Ninety bedrooms, an intensive care unit, emergency, surgical and outpatient services and obstetrics with labor and delivery.
Yes, after an arduous course that began with a 1980s land purchase, St. Joseph's Hospital's vision of a new facility on Big Bend Road will likely begin crystallizing in the next two years. After officials finalize design plans with input from the community, construction will begin and a new South Shore hospital should open in 2015.
All this rises from St. Joseph's victory in a long permitting process that pitted it against Sun City Center's South Bay Hospital, which wants to relocate to a Big Bend Road location near the proposed St. Joseph's site.
Since 2005, the two hospitals have jockeyed for a certificate of need, with some suggesting South Bay merely wanted to stop St. Joseph's from coming into the South Shore market.
St. Joseph's ultimately won approval to build a hospital. South Bay appealed the decision, but lost a court fight earlier this year.
In October, the state's Agency for Health Care Administration delivered the official certificate of need to St. Joseph's, paving the way for the new hospital.
The Tampa-based hospital's satellite facility will provide an option for Riverview, Apollo Beach, Ruskin and Gibsonton residents, who currently choose between South Bay and Brandon Regional, both owned by Hospital Corporation of America.
"This area, southern Hillsborough County, has the least medical coverage of any place in the county," said Ed Barnes, president of the Sun City Center Community Association. "Having two hospitals in the area will be a great benefit to all of south Hillsborough County as well as the residents of Sun City Center."
That's the assessment I want to hear because my mama always told me to honor my elders. That means the retirees of Sun City Center should always have a full-service hospital to call their own.
But South Bay may still relocate its facility from Sun City Center to the Big Bend Road site. Although it withdrew its 2005 application for a certificate of need, it submitted a second application in 2007. It's on appeal, and hospital spokeswoman Melissa Morgan said it's unclear when the petition will be heard.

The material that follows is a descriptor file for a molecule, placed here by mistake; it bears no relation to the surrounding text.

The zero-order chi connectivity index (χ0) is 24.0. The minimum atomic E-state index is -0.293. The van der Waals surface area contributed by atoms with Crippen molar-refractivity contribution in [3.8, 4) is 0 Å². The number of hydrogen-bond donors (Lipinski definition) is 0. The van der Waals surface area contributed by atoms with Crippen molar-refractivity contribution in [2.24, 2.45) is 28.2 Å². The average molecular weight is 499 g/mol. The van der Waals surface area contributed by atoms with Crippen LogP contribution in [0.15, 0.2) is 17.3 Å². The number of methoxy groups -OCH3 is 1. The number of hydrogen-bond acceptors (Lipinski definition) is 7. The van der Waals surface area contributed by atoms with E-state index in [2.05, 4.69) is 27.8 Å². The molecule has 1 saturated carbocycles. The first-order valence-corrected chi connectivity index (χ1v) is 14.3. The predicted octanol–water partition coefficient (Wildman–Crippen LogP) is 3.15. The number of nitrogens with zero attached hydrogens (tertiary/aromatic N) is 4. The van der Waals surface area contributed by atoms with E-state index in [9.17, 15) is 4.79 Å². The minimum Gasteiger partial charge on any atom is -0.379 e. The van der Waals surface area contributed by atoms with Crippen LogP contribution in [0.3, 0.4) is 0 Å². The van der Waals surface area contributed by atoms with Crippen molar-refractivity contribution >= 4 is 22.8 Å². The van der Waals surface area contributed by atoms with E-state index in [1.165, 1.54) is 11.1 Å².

She added, however, that the move to Big Bend Road would put South Bay closer to the geographic and demographic center of its service area. South Bay, which opened 26 years ago, maintains an architectural rendering of a new Big Bend Road location on its Web site with a detailed explanation of what the hospital would offer, including expanded surgical, orthopedics, oncology, emergency and critical care services.
It also insists it would maintain a presence in Sun City Center with emergency care, diagnostic services and rehabilitation programs.
"We're talking about expanding, not reducing services," Morgan said.
I'm just not sure if that's enough for residents who moved into the area with the understanding it would be able to call upon a full-service hospital. Sure, Big Bend Road is just one exit north of Sun City Center. But that 9-mile trek can be a long drive for an elderly person in need of attention, as well as those using golf cart transportation to visit friends and family at the hospital.
It's also worth noting that many Sun City Center residents stay active by volunteering at South Bay, and the relocation also could make that a challenge.
Morgan said South Bay would provide free transportation from its existing facility to the new Big Bend Road campus. That sounds good, but I think the residents prefer the status quo.
"South Bay Hospital here is really a very good hospital," Barnes said. "It fits our needs. South Bay is critical and we want to keep that, but we also want the regional hospital."
In my ideal world, the new St. Joseph's hospital will come on line in 2015 ,and South Bay will remain in place and remain successful. Yes, staying in Sun City Center could put South Bay at a competitive disadvantage, but I believe there are enough patients to make both hospitals viable.
More important, the Sun City Center folks deserve the ultimate in convenience when it comes to medical services. It's just one way we can honor them, and we should.
That's all I'm saying.